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Posted Friday, February 12, 2010 8:27 AM
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Very good! I would go so far as to suggest that experienced DBA's should read this as well as new ones.

It is sometimes easy to forget the basics of what we do and why.



Post #864673
Posted Friday, February 12, 2010 8:38 AM


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Great article, lots of good discussion as well.

As a contractor I've been hired to basically "firefight" the company's sql server problems and you do sometimes become the "Hero DBA" which like most positions of power can be quite seductive - you gain respect from your collegues; it builds your confidence and helps with the decision regarding your contract extension.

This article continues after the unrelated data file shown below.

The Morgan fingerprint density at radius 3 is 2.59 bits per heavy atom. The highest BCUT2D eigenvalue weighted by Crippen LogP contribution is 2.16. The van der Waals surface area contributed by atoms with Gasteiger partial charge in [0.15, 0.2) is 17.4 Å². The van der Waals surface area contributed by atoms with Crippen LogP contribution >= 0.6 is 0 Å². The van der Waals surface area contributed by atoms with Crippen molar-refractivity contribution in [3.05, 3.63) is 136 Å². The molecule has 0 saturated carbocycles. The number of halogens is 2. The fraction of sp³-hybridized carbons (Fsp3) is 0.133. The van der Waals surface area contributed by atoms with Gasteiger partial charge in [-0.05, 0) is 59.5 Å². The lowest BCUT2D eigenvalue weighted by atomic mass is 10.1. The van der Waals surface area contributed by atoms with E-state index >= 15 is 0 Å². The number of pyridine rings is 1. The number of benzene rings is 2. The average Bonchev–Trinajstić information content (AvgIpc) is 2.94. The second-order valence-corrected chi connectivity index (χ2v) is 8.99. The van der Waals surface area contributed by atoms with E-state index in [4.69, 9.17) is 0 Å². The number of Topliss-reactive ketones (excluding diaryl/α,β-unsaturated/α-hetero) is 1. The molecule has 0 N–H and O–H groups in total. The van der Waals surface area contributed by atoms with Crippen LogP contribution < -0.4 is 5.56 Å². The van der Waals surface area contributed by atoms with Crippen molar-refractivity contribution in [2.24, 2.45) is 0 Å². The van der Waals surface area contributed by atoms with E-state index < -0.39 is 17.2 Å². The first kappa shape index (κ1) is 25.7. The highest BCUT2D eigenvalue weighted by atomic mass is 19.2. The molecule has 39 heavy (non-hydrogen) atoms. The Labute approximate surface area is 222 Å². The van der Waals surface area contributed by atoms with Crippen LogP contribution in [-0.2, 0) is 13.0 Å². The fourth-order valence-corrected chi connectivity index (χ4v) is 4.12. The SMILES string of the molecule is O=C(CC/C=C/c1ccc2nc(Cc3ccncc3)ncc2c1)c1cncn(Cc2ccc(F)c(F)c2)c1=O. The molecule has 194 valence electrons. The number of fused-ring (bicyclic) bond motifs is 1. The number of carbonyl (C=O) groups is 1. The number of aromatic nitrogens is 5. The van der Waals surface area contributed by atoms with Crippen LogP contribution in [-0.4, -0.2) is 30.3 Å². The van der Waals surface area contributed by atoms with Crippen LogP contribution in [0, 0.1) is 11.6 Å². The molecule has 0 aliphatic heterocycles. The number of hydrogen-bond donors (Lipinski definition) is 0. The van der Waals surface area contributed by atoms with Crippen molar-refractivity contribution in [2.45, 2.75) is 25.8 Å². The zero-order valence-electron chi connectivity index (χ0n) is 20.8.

However the flip side is working with the Hero DBA who just loves to be called out in the middle of the night to rescue some failed backup and then loves to tell everyone about it. Then the same thing happens when he/she goes on holiday, no documentation and your left with the client wanting to know why their website has been down for over 24hrs!

Yes, documentation is the way to go - the geek in me even likes to produce it, how wrong is that.

In reply to blandy's post, I find it pays to have a paranoid attitude ALWAYS as a DBA - today you might be looking after all that widget data, however tomorrow you might just find that execellent SQL DBA post (with great holidays and medical dental, etc) at a missile building company or simply at a bank - start with good habits (CIA is certainly one them) and you'll go far in life...

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Post #864679
Posted Friday, February 12, 2010 9:00 AM
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I apologize in advance for my comments (a little bit), and mean no insult directly at any DBA but...